Whilst we may wish to strive for objectivity (and fail repeatedly - http://www.theregister.co.uk/2010/07/16/dab_promotion_fail/), one of the strengths of Wiki is that peer review is built into the system. Anybody can question/correct material that it posted, and while there are plenty of examples of silliness and stupidity (http://www.theregister.co.uk/2010/07/14/blatter_order/), the general order of the day is verifiable source trumps opinion.
“A peculiar and dislikable person” colours the judgement. There are many ways to say that somebody is a non-conformist without leading the readers emotions. Indeed, there are many who fit into society's norms who are likely to prove to be more dislikable people. To that end, it is - as you say - a short and concise definition, but it is also a bad definition.
You are correct that Wikipedia can never be a *trusted* source of information, however for all of the day to day questions, Wiki is just fine. To give an example, if I am bitten by a mosquito and it hurts like hell, I'd like to know why it hurts once the little critter has up and left. http://en.wikipedia.org/wiki/Mosquito#Feeding_habits_of_adults
This is not the same as trusting something written in Wikipedia in a legal or technical sense. There are differing levels of trust depending upon what the information is and how important it is to what you plan to do with said information. To put it another way, I have a copy of the original "A Brief History of Time", some parts of which have since been retracted and other parts revised and refined. Is this one man's heart over his head, or is it simply a consequence of attempting to explain what we don't fully understand and thus revising these explanations in the light of new evidence? Given discussions that take place on these very forums, I wonder what Wiki says about climate change... This all leading to question the objectivity of scientists and experts in print, never mind Wiki articles. Are we looking at the truth? Are we looking at a pet theory the author doesn't want to let go of? Are we looking at manipulated figures chosen to reach a predetermined conclusion (ClimateGate is all about this; as is much of the history of the "smoking [doesn't] kill[s]" tests and examinations). Or are we looking at what is merely a best guess? The entirety of human knowledge is not infallible, in fact it is riddled with myths, hoaxes, and inaccuracies, perhaps the biggest of which is the desire to slave to please an omnipotent master. There isn't so much as a shred of actual solid evidence, yet followers will happily point to their own self-published guidebooks as both evidence and a life manual, some willing to take it to the degree of ostracising (or even harming) those who do not fit into their "norms". Given this sort of thing runs rampant in humanity, it is really no surprise Wiki is what it is. It may strive to be the best of collected knowledge, and it may fail epically at times. At least it offers means to revise, update, question, discuss. This is where it wins over a dictionary. It is more interactive. Sure, slobbering masses may point at an article and say "if it is in Wiki, it must be true", the slightly better of us would consider Wiki to be a ground research tool useful for covering the basics before lauching into more involved research; pretty much like your high school maths teacher would have taught you plane geometry before invalidating much if it when it comes to three dimensional objects...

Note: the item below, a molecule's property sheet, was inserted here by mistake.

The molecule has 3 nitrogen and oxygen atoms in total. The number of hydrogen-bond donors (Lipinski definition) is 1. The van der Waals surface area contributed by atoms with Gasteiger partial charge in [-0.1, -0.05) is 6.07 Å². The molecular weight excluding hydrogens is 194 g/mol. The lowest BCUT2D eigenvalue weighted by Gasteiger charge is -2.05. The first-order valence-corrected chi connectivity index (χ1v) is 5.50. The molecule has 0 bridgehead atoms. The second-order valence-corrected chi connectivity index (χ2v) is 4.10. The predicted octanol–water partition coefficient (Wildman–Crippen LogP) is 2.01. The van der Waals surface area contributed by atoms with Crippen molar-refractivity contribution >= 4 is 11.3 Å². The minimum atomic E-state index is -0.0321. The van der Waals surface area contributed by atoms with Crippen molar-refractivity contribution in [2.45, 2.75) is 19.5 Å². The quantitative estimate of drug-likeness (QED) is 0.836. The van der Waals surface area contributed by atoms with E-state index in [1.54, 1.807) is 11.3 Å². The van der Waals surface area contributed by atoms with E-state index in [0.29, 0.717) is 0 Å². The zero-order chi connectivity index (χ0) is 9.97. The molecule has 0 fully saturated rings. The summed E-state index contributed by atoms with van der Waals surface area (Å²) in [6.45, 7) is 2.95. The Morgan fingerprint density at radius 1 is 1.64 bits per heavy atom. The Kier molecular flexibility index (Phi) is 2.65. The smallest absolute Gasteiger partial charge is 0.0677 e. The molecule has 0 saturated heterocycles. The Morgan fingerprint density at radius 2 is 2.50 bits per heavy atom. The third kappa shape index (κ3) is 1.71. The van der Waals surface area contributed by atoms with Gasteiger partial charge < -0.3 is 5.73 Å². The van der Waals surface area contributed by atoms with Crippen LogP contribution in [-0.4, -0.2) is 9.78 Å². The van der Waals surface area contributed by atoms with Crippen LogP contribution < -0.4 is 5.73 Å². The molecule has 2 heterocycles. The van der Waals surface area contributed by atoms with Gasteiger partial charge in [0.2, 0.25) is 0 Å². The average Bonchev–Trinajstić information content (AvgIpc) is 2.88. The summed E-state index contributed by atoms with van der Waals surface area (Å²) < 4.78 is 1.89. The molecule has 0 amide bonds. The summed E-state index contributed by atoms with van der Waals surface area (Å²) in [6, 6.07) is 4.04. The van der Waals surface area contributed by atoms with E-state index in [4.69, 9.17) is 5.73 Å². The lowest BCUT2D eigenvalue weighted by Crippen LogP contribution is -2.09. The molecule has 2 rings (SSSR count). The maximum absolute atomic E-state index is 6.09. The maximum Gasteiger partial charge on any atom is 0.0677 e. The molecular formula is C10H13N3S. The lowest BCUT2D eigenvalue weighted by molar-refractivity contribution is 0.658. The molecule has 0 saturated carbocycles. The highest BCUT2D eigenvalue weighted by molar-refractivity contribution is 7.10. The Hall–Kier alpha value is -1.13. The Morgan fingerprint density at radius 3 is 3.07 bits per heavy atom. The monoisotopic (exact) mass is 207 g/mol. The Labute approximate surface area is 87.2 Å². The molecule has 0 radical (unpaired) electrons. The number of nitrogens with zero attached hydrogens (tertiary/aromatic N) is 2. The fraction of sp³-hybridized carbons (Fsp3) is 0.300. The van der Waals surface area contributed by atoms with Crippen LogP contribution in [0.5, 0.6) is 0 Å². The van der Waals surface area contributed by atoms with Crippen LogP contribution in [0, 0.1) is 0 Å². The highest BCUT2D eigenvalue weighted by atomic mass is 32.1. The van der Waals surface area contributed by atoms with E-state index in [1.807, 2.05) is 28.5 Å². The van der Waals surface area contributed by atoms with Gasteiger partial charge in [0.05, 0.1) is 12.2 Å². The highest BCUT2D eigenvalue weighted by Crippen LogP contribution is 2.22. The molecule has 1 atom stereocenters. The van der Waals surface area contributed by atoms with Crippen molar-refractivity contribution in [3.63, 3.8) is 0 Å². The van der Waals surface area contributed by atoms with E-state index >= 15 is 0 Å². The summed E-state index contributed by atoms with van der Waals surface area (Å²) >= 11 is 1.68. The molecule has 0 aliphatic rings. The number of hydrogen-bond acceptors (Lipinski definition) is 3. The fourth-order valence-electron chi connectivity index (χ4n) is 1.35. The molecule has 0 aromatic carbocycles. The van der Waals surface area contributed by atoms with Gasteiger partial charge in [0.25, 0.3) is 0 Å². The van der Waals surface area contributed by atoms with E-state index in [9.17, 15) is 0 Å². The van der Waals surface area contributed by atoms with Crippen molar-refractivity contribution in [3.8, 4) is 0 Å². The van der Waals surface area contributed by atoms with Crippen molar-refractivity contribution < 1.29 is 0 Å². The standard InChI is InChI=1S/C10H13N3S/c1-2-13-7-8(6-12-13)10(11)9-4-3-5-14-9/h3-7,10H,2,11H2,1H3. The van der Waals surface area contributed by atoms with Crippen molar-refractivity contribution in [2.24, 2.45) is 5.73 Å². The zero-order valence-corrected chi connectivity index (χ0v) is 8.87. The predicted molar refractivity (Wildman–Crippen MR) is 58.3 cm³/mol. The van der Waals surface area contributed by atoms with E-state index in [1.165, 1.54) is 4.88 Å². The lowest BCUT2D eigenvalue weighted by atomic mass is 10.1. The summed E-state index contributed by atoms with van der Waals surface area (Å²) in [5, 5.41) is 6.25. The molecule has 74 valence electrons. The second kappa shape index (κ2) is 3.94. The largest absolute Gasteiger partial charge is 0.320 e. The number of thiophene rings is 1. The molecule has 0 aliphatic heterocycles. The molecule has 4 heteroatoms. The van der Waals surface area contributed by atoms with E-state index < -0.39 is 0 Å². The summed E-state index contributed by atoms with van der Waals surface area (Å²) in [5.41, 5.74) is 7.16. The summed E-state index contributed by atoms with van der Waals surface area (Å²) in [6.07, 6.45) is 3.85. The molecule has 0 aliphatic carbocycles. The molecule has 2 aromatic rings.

You ask for primary source material. The first question is how do you know this material is correct, or are you placing more trust in it because it is in print? The second question... sometimes said source material is difficult to find. My mother is a great believer in old-fashioned research, but there was only so much that would fit into Woking library. The Intenet annoys her as looking up specialist articles (i.e. causes/treatments of certain medical issues (for friends, she was a nurse way-back-when)) often brings up websites with totally different, contradictory, opinions. I do wonder, however, if she was in Woking library, if she found her answer in a book, would this suffice, or would she carry on looking in other books to verify the acuracy of the information. The thing is, actually going to a library and actually finding information and actually looking over and over to confirm said information is quite a time consuming task; this coupled with many people *trusting* something that is in a textbook or reference (even if it is wrong or only tells a half-truth). It is much easier to clicky-clicky but doing so has the danger of providing contradictory information. Are some people just plain wrong, or is it a subject about which we don't know as much as we like to believe we do? If the latter, how often does a printed reference book point out its own level of accuracy?
Genesis 1.1... Citation needed... :-)
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